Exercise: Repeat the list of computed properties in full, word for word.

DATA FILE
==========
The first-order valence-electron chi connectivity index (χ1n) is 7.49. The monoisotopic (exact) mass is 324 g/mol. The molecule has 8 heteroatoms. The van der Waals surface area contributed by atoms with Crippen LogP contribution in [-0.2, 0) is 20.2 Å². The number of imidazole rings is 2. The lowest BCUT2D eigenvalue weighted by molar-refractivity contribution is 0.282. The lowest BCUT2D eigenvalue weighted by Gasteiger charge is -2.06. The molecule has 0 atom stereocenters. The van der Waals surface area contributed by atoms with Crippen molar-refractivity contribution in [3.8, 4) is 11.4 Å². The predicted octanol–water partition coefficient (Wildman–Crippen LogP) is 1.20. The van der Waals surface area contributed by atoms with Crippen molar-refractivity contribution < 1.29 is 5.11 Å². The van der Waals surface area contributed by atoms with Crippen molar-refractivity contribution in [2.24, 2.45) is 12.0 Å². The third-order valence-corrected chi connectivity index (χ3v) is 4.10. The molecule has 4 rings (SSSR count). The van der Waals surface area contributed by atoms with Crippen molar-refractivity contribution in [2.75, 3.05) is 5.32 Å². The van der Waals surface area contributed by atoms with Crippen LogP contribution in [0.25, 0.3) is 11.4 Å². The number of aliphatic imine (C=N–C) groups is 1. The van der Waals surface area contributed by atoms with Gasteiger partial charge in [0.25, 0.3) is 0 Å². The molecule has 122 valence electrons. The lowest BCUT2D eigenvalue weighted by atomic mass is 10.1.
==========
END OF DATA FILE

The first-order valence-electron chi connectivity index (χ1n) is 7.49. The monoisotopic (exact) mass is 324 g/mol. The molecule has 8 heteroatoms. The van der Waals surface area contributed by atoms with Crippen LogP contribution in [-0.2, 0) is 20.2 Å². The number of imidazole rings is 2. The lowest BCUT2D eigenvalue weighted by molar-refractivity contribution is 0.282. The lowest BCUT2D eigenvalue weighted by Gasteiger charge is -2.06. The molecule has 0 atom stereocenters. The van der Waals surface area contributed by atoms with Crippen molar-refractivity contribution in [3.8, 4) is 11.4 Å². The predicted octanol–water partition coefficient (Wildman–Crippen LogP) is 1.20. The van der Waals surface area contributed by atoms with Crippen molar-refractivity contribution < 1.29 is 5.11 Å². The van der Waals surface area contributed by atoms with Crippen molar-refractivity contribution in [2.24, 2.45) is 12.0 Å². The third-order valence-corrected chi connectivity index (χ3v) is 4.10. The molecule has 4 rings (SSSR count). The van der Waals surface area contributed by atoms with Crippen molar-refractivity contribution in [2.75, 3.05) is 5.32 Å². The van der Waals surface area contributed by atoms with Crippen LogP contribution in [0.25, 0.3) is 11.4 Å². The number of aliphatic imine (C=N–C) groups is 1. The van der Waals surface area contributed by atoms with Gasteiger partial charge in [0.25, 0.3) is 0 Å². The molecule has 122 valence electrons. The lowest BCUT2D eigenvalue weighted by atomic mass is 10.1.